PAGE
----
“That railroad crossing up there is exactly a quarter-mile away from here. On green, I'm going for it.”
Let’s get this out of the way: The Fast and the Furious is not a knock-off Point Break.
To be such a thing, it would have to deviate from Point Break.
Actually, that’s a joke for effect, kinda, but we’ll return to the kinda later. For now, let’s languish in the hilarity of how closely The Fast and the Furious hews to Point Break. A mysterious gang of esoteric sports enthusiasts plagues the law-abiding world, and only an undercover square (and his supportive older handler) can reveal them and stop their rampage. To that end and after much practice, the square infiltrates the subculture of this esoteric sport, and quickly hooks up with a lovable bunch of outcast rascals. The square is drawn deeper into the esoteric sports world by a woman connected to (but slightly apart from) the rascals, but he’s drawn in even more by the charismatic leader. After haranguing from his superiors (who are adamant the charismatic leader is not to be trusted), the square fingers some obvious baddies who are revealed to be red herrings. Recklessness from the charismatic leader leads to a dramatic escalation of violence, and the square is revealed as a cop. In the end, they face each other, but the square is now changed, and allows the charismatic leader to depart on his own terms, being too rare and beautiful a creature for prison. It’s really almost beat for beat. And I note this with amusement, and even respect—after all Point Break is awesome, what’s the use of mucking it up?
But there is at least one very important deviation, which may have just been key to understanding the longevity of the series.
Basically, unlike the dangerous gamesmanship between Bodhi and Johnny Utah, Dominic Toretto is never anything less than earnest with Brian O’Conner. He’s forthright, trusting, and never tries to play Brian, and though he is a criminal and has Brian at gunpoint once, he isn’t especially dangerous or crazy like Bodhi, who really may be a psychopath. But this isn’t simply a matter of making the charismatic leader of the misfit toys easier to like.
While Johnny Utah finds a subculture gang, Brian finds a whole world, a sustaining society with its own rules, mores, colloquialisms, and ecosystems, all made by and for those mainstream society has actively rejected. It also happens to be a world that’s pretty well integrated, populated by far more people of color than his joint FBI/LAPD operation, which has its one black guy, a stark contrast to the street race world, which has room for Hector, Vince, and Johnny Tran all at once. Is it a coincidence, incidentally, that ethnic factions only seem to come up in the operation HQ? I really don’t think so. Dom has no ulterior motives because this is his home, and it’s a very welcoming one.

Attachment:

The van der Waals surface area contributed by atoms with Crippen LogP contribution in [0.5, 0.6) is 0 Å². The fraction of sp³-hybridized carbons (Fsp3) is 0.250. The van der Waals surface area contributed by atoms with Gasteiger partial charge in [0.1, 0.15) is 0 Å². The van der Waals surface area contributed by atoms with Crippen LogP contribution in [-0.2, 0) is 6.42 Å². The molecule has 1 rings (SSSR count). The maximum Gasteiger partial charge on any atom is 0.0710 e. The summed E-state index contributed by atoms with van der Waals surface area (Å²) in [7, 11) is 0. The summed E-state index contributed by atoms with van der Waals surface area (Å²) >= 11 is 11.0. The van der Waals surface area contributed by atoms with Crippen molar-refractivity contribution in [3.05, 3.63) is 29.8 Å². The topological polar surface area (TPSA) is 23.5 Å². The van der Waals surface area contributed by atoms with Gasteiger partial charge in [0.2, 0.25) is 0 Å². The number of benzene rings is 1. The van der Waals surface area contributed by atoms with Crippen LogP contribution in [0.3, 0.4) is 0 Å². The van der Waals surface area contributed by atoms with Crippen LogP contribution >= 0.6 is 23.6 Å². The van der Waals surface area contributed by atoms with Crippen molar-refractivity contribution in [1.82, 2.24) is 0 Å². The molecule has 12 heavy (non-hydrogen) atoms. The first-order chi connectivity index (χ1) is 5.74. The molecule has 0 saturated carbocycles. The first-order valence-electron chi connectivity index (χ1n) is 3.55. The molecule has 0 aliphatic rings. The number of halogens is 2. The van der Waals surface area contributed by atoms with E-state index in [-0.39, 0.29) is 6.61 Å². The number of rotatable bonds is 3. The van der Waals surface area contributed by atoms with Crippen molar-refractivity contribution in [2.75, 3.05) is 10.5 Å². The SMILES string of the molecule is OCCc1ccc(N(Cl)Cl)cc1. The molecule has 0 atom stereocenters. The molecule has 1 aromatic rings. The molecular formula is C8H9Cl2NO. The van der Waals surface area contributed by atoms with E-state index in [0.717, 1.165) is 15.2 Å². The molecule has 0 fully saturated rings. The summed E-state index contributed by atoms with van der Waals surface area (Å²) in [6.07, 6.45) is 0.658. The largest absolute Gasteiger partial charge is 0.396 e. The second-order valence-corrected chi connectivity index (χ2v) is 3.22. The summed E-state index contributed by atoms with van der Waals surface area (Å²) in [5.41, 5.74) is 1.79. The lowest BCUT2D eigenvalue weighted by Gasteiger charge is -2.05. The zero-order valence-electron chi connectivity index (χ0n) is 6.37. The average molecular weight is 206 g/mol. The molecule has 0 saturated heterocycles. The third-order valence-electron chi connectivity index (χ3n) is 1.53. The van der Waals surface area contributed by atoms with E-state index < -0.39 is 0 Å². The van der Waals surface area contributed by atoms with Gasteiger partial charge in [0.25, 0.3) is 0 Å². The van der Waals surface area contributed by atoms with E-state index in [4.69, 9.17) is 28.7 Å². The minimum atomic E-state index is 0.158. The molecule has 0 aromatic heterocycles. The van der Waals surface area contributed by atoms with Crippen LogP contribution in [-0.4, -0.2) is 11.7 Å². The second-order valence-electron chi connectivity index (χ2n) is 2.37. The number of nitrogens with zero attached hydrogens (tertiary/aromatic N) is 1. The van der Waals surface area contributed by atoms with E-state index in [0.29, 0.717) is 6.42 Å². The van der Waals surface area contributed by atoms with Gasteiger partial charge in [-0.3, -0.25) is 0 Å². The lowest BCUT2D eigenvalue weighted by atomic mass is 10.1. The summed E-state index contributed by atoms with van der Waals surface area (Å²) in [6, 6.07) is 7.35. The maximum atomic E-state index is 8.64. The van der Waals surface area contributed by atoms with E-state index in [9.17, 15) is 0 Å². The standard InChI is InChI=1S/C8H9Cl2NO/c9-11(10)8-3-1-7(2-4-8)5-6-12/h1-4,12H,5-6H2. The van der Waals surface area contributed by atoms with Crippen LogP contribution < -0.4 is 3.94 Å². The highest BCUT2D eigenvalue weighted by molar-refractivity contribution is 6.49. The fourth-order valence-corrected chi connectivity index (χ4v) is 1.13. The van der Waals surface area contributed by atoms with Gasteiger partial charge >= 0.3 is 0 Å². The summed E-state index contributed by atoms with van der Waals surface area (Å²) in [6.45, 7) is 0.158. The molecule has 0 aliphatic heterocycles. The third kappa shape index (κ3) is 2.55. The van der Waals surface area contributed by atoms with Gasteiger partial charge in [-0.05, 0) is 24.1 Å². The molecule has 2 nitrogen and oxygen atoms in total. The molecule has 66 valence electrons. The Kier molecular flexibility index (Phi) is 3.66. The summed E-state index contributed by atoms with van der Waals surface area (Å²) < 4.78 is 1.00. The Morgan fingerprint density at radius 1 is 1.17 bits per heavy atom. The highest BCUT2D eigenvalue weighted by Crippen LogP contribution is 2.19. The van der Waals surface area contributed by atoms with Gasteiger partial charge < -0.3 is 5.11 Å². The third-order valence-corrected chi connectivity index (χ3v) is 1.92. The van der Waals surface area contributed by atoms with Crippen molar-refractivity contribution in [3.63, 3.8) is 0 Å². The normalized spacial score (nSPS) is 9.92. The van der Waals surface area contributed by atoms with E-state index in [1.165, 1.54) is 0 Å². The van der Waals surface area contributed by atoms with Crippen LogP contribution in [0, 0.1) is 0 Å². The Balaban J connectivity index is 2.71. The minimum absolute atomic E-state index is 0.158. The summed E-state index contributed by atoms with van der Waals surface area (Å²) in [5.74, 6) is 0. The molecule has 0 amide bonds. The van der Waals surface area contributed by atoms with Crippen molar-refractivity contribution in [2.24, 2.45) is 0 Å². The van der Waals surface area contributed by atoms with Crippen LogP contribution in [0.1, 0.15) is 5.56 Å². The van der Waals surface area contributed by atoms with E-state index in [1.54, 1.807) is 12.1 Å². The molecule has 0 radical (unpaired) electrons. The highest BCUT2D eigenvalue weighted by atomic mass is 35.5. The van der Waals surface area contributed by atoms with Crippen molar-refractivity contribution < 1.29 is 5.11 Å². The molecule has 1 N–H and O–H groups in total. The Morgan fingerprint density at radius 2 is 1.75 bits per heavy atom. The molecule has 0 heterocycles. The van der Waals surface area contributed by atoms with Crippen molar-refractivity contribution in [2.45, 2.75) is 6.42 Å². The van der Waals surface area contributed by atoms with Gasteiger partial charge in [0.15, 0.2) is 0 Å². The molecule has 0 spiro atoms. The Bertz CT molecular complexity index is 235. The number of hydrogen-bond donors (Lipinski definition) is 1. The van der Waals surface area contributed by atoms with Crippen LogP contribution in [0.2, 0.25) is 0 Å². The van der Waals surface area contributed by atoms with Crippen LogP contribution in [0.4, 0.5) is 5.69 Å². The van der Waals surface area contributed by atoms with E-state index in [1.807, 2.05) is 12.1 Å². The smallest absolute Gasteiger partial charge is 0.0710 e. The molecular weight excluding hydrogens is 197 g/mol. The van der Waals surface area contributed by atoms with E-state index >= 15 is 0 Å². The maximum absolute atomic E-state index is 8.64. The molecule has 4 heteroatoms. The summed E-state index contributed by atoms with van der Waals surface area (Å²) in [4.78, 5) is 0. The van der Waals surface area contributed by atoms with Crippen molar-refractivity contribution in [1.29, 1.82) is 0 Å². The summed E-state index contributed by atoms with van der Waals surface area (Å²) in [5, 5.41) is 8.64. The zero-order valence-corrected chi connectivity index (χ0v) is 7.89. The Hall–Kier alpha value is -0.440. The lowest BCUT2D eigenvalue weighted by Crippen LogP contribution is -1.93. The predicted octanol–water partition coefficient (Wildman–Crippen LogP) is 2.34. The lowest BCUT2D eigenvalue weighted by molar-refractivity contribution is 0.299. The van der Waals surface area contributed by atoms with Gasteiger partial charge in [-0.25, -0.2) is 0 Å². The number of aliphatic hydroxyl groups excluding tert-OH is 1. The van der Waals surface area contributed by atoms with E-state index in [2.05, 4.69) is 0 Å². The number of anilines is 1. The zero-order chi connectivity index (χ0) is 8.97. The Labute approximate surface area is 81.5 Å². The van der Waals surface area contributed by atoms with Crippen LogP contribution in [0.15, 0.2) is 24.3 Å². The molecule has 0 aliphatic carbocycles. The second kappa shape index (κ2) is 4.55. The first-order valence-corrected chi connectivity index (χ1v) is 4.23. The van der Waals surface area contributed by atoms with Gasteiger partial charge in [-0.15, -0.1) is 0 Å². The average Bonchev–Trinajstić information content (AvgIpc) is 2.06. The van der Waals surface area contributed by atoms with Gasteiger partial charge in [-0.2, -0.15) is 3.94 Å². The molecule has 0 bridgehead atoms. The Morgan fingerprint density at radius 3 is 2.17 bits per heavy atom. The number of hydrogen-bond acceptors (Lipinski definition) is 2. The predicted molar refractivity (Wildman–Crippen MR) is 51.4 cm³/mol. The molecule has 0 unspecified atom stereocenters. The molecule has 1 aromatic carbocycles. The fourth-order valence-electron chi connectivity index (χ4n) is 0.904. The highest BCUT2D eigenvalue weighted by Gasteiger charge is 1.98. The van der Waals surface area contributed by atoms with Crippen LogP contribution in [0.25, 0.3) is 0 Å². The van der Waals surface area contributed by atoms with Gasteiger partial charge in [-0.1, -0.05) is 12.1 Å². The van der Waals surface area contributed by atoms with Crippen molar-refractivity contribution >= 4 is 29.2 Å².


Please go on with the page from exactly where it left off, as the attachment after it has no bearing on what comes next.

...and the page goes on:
This is, of course, the elephant in the room—or more accurately, it’s the elephant in the room of other big time Hollywood summer action ultra-franchises, now all straining to add some diversity. The F&F movies, especially the later installments, have no such struggle, and the groundwork was laid here.
The movie, rather remarkably, affords a lot of time to just letting us live in its world. We don’t even learn that Brian is a cop until nearly 40 minutes in—honestly, that’s pretty amazing. Until then, you could easily be convinced it’s a sports movie, where Brian is the kid with heart who Dom s going to coach to greatness. Before the big reveal, we get a lot of practice, shop talk, going to parties, and working day jobs—there’s even an inexplicable scene I love where Hector and his crew come to the shop that serves as Brian’s cover just to buy stuff.
That’s all heady stuff, though. Let’s languish for a bit in the glorious 2001-ness of The Fast and the Furious. Neon underglow kits! So many chin beards. Everything Letty wears, but especially those flame-toed boots. Edgy lesbians! Shit, son, is that Ja Rule? Nu metal and “electronica!” Probably Gran Tourismo 2! Who the hell chose these paintjobs? But probably the most 2001 thing is the modesty and restraint.
For as crazy, as gloriously crazy as the series would get, it starts off in a very grounded place—as grounded as a movie about an undercover street racing cop and an honorable street racing thief can be anyway. Their cars, while tricked out and modded as hell, are the sorts of cars you’re likely to see just going about your day. Some ominous talk of Johnny Tran’s Honda Civics (a car favored for many years by my dad) arises, a crisis is precipitated over a Jetta, and while the 10 grand price tag on mods is a lot of money, at the same time, it isn’t that much money. There’s even a digression where Dom and Brian race a Ferrari in a Toyota they rebuilt.
Mainly, though, the modesty comes from the action, which is one of the last hurrahs of the undigitized. The big draw is stunt drivers doing amazing, but simple and feasible feats. It’s simple, but cool, especially the botched truck robbery, in no small part because that’s a real guy dangling off a real truck as it really speeds down the highway. Later movies would get crazier and crazier, but (and I think a great many pretenders to the action throne don’t grasp this) you have to accelerate to tanks and safe-flails, you don’t start at maximum speed, you have to share a few Coronas first.
I Laughed: “I smell (sniffsniff)
skank.” I don’t care what people say, I like Michelle
Soundtrack Lowlight: Just because it only appears briefly in what I’d call a “music montage” (not a musical montage…maybe I should call it a “montage of music” then), doesn’t mean “Rollin’” doesn’t easily earn this spot. It pains me to learn Method Man was on this remix. Torture what indeed.